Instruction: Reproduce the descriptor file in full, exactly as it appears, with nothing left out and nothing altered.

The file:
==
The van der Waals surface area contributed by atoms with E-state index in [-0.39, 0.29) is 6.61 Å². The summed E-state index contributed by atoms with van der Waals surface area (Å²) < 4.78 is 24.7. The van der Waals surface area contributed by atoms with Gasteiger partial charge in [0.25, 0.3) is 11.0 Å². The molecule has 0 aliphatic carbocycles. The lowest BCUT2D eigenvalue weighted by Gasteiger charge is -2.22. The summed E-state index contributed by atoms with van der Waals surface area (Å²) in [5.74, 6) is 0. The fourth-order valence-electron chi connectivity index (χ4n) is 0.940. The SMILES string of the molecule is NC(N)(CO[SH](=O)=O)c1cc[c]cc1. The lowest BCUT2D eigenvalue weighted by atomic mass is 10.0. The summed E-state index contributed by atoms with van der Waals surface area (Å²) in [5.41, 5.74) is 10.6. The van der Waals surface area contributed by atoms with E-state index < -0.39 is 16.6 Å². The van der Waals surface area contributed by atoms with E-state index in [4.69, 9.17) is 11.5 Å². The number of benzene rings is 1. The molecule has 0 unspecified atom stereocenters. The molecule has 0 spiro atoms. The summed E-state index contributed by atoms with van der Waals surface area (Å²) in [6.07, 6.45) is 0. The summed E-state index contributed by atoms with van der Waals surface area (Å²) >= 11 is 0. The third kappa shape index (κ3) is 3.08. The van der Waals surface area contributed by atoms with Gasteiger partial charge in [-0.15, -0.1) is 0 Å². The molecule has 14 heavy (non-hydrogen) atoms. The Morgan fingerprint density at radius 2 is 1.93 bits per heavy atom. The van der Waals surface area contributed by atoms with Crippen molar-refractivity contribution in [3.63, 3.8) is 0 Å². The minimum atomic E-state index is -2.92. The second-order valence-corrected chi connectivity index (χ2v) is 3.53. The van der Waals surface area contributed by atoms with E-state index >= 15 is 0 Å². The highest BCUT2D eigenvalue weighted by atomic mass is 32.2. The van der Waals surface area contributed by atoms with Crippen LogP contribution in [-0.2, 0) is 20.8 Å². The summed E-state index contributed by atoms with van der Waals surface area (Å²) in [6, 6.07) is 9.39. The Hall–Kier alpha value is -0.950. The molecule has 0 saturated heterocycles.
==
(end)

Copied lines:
The van der Waals surface area contributed by atoms with E-state index in [-0.39, 0.29) is 6.61 Å². The summed E-state index contributed by atoms with van der Waals surface area (Å²) < 4.78 is 24.7. The van der Waals surface area contributed by atoms with Gasteiger partial charge in [0.25, 0.3) is 11.0 Å². The molecule has 0 aliphatic carbocycles. The lowest BCUT2D eigenvalue weighted by Gasteiger charge is -2.22. The summed E-state index contributed by atoms with van der Waals surface area (Å²) in [5.74, 6) is 0. The fourth-order valence-electron chi connectivity index (χ4n) is 0.940. The SMILES string of the molecule is NC(N)(CO[SH](=O)=O)c1cc[c]cc1. The lowest BCUT2D eigenvalue weighted by atomic mass is 10.0. The summed E-state index contributed by atoms with van der Waals surface area (Å²) in [5.41, 5.74) is 10.6. The van der Waals surface area contributed by atoms with E-state index < -0.39 is 16.6 Å². The van der Waals surface area contributed by atoms with E-state index in [4.69, 9.17) is 11.5 Å². The number of benzene rings is 1. The molecule has 0 unspecified atom stereocenters. The molecule has 0 spiro atoms. The summed E-state index contributed by atoms with van der Waals surface area (Å²) in [6.07, 6.45) is 0. The summed E-state index contributed by atoms with van der Waals surface area (Å²) >= 11 is 0. The third kappa shape index (κ3) is 3.08. The van der Waals surface area contributed by atoms with Gasteiger partial charge in [-0.15, -0.1) is 0 Å². The molecule has 14 heavy (non-hydrogen) atoms. The Morgan fingerprint density at radius 2 is 1.93 bits per heavy atom. The van der Waals surface area contributed by atoms with Crippen molar-refractivity contribution in [3.63, 3.8) is 0 Å². The minimum atomic E-state index is -2.92. The second-order valence-corrected chi connectivity index (χ2v) is 3.53. The van der Waals surface area contributed by atoms with E-state index >= 15 is 0 Å². The highest BCUT2D eigenvalue weighted by atomic mass is 32.2. The van der Waals surface area contributed by atoms with Crippen LogP contribution in [-0.2, 0) is 20.8 Å². The summed E-state index contributed by atoms with van der Waals surface area (Å²) in [6, 6.07) is 9.39. The Hall–Kier alpha value is -0.950. The molecule has 0 saturated heterocycles.